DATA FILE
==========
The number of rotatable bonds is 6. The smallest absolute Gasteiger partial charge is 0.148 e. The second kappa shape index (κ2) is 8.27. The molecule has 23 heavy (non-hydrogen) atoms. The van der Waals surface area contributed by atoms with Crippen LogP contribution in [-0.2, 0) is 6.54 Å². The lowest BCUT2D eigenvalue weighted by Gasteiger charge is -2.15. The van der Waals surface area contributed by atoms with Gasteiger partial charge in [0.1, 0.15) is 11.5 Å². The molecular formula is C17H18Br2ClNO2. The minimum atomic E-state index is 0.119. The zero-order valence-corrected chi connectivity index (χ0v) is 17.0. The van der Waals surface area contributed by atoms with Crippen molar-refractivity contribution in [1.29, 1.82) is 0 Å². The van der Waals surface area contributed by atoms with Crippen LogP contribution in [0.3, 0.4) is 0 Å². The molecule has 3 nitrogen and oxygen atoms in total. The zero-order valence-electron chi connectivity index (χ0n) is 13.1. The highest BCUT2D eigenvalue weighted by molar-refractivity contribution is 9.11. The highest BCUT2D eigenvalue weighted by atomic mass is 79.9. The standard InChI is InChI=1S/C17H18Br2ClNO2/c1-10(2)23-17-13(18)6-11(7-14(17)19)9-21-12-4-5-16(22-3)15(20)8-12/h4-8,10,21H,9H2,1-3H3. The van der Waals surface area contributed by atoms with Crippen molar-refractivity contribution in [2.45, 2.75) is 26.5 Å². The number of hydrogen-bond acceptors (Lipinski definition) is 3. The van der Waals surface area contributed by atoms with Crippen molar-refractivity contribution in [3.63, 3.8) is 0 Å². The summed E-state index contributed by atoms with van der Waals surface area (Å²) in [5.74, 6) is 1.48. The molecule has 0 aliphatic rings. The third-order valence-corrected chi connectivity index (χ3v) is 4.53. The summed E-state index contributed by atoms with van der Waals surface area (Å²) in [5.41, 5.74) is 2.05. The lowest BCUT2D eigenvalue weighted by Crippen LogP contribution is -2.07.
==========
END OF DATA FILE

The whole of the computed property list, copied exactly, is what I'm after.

The number of rotatable bonds is 6. The smallest absolute Gasteiger partial charge is 0.148 e. The second kappa shape index (κ2) is 8.27. The molecule has 23 heavy (non-hydrogen) atoms. The van der Waals surface area contributed by atoms with Crippen LogP contribution in [-0.2, 0) is 6.54 Å². The lowest BCUT2D eigenvalue weighted by Gasteiger charge is -2.15. The van der Waals surface area contributed by atoms with Gasteiger partial charge in [0.1, 0.15) is 11.5 Å². The molecular formula is C17H18Br2ClNO2. The minimum atomic E-state index is 0.119. The zero-order valence-corrected chi connectivity index (χ0v) is 17.0. The van der Waals surface area contributed by atoms with Crippen molar-refractivity contribution in [1.29, 1.82) is 0 Å². The van der Waals surface area contributed by atoms with Crippen LogP contribution in [0.3, 0.4) is 0 Å². The molecule has 3 nitrogen and oxygen atoms in total. The zero-order valence-electron chi connectivity index (χ0n) is 13.1. The highest BCUT2D eigenvalue weighted by molar-refractivity contribution is 9.11. The highest BCUT2D eigenvalue weighted by atomic mass is 79.9. The standard InChI is InChI=1S/C17H18Br2ClNO2/c1-10(2)23-17-13(18)6-11(7-14(17)19)9-21-12-4-5-16(22-3)15(20)8-12/h4-8,10,21H,9H2,1-3H3. The van der Waals surface area contributed by atoms with Crippen molar-refractivity contribution in [2.45, 2.75) is 26.5 Å². The number of hydrogen-bond acceptors (Lipinski definition) is 3. The van der Waals surface area contributed by atoms with Crippen molar-refractivity contribution in [3.63, 3.8) is 0 Å². The summed E-state index contributed by atoms with van der Waals surface area (Å²) in [5.74, 6) is 1.48. The molecule has 0 aliphatic rings. The third-order valence-corrected chi connectivity index (χ3v) is 4.53. The summed E-state index contributed by atoms with van der Waals surface area (Å²) in [5.41, 5.74) is 2.05. The lowest BCUT2D eigenvalue weighted by Crippen LogP contribution is -2.07.